A few people were skeptical: TechCrunch’s Alexia Tsotsis suspected that Twitter’s preaching to the choir, arguing that for the journalists who come across Twitter for Newsrooms, Twitter already is a newsroom. The Journal Register’s Steve Buttry called it “more promotional than helpful,” and suggested some other Twitter primers for journalists. Ad Age’s Matthew Creamer added a tongue-in-cheek guide to releasing your anger on Twitter.

Meanwhile, the Lab’s Megan Garber reported on the ideas of NPR and Andy Carvin for improving Twitter’s functionality for reporting, including a kind of real-time influence and credibility score for Twitter sources, and a journalism-oriented meme-tracking tool for developing stories.

Mobile media and tablet users, profiled: There were several studies released in the past two weeks that are worth noting, starting with Pew’s report on e-reader and tablet users. Pew found that e-reader ownership is booming, having doubled in six months. The Knight Digital Media Center’s Amy Gahran reasoned that e-readers are ahead of tablets right now primarily because they’re so much cheaper, and offered ideas for news organizations to take advantage of the explosion of e-reader users.

Three other studies related to tablets and mobile media: One study found that a third of tablet users said it’s leading them to read print newspapers and magazines less often; another showed that people are reading more on digital media than we think, and mostly in browsers; and a third gave us more evidence that games are still king among mobile apps.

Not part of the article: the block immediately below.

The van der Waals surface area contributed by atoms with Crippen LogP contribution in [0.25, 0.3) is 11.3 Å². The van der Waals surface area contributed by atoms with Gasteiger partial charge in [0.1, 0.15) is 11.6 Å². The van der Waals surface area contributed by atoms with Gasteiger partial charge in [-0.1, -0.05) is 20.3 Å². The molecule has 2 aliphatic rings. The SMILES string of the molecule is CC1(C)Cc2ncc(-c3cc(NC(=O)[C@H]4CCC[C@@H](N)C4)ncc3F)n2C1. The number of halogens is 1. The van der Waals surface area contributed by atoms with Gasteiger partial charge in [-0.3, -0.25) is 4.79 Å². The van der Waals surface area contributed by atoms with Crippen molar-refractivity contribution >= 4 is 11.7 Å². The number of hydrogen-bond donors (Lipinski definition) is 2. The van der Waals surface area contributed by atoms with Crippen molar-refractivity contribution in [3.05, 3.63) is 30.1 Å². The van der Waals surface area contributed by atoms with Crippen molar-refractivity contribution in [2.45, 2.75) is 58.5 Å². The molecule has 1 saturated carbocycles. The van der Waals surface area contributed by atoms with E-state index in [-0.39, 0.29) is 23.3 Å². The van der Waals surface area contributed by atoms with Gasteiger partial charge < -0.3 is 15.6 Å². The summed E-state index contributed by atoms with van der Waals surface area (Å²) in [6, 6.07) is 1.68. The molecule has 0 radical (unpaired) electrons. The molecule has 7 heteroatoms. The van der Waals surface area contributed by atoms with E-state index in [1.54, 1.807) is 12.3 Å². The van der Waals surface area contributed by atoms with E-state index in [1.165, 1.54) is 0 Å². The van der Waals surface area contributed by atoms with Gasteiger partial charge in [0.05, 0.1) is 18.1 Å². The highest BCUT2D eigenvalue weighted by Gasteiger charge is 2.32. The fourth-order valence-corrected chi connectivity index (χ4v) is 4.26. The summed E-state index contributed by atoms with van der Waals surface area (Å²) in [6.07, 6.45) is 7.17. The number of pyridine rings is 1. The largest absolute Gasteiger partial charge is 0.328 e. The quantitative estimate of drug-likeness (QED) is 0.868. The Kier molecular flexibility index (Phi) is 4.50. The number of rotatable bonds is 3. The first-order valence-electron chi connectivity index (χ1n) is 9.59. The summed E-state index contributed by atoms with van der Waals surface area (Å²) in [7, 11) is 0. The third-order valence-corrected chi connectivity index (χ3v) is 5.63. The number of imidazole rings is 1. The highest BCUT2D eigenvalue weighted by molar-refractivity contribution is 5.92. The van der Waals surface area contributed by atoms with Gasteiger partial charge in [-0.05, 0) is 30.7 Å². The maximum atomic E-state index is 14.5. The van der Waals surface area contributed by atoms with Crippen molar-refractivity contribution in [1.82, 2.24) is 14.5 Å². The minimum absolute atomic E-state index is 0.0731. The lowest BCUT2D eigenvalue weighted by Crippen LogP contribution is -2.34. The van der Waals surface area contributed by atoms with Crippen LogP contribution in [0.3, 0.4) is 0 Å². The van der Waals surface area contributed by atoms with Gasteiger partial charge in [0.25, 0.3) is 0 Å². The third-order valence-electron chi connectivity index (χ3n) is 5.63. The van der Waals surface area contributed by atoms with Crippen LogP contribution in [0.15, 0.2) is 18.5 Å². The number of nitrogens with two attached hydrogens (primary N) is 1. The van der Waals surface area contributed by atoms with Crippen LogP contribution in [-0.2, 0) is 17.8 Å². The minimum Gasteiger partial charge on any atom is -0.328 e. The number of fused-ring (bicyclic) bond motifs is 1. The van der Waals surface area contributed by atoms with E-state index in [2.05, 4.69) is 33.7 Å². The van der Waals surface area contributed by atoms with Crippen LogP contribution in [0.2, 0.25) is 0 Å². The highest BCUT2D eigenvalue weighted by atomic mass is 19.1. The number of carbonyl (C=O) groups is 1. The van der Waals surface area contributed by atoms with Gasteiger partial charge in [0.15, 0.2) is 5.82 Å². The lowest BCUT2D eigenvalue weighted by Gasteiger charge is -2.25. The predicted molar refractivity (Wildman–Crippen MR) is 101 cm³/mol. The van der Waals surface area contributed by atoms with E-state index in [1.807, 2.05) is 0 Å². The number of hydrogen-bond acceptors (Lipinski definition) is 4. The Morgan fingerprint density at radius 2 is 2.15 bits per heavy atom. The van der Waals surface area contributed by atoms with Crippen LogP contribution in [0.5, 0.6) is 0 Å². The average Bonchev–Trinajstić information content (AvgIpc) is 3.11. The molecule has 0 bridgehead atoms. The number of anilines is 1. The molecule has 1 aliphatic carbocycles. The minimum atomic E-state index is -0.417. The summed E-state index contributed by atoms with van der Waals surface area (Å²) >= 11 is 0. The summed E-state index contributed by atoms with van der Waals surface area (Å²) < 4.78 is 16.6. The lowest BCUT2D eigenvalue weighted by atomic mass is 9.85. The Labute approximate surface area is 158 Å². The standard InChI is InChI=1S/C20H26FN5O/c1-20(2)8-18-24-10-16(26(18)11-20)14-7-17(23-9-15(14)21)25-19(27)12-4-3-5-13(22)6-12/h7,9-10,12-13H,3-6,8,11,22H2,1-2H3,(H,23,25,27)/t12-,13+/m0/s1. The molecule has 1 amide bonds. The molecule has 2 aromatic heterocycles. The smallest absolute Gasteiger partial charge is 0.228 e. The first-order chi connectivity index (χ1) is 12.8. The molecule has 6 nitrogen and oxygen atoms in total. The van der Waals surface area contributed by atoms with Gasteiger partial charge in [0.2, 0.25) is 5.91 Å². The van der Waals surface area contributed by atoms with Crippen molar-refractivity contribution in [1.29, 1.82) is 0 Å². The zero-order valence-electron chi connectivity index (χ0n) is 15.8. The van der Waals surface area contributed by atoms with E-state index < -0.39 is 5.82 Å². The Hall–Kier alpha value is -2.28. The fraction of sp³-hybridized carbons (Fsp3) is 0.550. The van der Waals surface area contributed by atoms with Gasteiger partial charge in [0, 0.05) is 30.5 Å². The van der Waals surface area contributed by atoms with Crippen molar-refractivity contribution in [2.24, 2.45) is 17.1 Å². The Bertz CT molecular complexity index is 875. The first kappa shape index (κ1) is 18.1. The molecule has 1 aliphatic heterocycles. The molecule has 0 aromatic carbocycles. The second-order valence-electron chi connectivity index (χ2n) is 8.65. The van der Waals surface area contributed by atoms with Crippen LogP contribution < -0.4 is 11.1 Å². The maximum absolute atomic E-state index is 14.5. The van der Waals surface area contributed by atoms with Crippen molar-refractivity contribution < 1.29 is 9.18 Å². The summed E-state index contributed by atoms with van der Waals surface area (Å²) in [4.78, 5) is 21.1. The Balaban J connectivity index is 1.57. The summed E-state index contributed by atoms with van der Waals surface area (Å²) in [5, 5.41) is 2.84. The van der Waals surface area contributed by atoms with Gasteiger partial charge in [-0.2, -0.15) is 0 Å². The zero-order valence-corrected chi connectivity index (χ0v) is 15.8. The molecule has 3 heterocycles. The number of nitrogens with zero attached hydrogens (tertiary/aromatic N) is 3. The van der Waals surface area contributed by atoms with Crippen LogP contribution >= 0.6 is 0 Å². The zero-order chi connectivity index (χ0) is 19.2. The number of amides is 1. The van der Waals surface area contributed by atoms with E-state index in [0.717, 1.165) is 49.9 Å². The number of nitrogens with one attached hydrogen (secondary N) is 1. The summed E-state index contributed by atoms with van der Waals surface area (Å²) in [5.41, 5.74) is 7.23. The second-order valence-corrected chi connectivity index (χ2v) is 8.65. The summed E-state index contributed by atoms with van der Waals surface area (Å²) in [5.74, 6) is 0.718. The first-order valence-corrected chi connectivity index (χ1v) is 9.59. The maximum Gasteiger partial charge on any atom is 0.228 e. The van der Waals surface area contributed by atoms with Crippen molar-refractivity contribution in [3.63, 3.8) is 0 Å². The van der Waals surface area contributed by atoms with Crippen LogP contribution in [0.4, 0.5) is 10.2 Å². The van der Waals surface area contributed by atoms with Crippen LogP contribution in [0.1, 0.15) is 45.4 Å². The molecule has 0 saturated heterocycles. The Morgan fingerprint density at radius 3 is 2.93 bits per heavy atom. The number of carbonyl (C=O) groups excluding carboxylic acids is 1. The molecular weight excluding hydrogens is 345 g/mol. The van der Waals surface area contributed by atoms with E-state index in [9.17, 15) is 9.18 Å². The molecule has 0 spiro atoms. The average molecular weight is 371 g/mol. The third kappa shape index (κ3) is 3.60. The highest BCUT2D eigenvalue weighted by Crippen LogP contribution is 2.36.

Reading roundup: Bunches of good stuff to look through from the past two weeks. I’ll go through it quickly:

— Turns out the “digital first” move announced last month by the Guardian also includes the closing of the international editions of the Guardian and Observer. Jeff Jarvis explained what digital first means, but Suw Charman-Anderson questioned the wisdom the Guardian’s strategy. The Lab’s Ken Doctor analyzed the economics of the Guardian’s situation, as well as the Mail and the BBC’s.

— This week in AOL/Huffington Post news: Business Insider revealed some leaked lackluster traffic numbers for Patch sites, and reported that Patch is undergoing a HuffPo-ization. That prompted Judy Sims and Slate’s Jack Shafer to be the latest to rip into Patch’s business model, and Shafer followed up to address rebuttals about non-Patch hyperlocal news.

— Google+ was the only interesting Google-related news over the past two weeks: The Lab’s Megan Garber wrote about Google’s bid to transform mobile ads, potential new directions for Google News, and Google highlighting individual authors in search returns. The New York Times’ Virginia Heffernan also wrote on Google’s ongoing war on “nonsense” content.

— A couple of paywall notes: The Times of London reported that it has 100,000 subscribers a year after its paywall went up, and Dorian Benkoil said the New York Times’ plan is working well, the Lab’s Megan Garber wrote about the Times adding a “share your access” offer to print subscribers.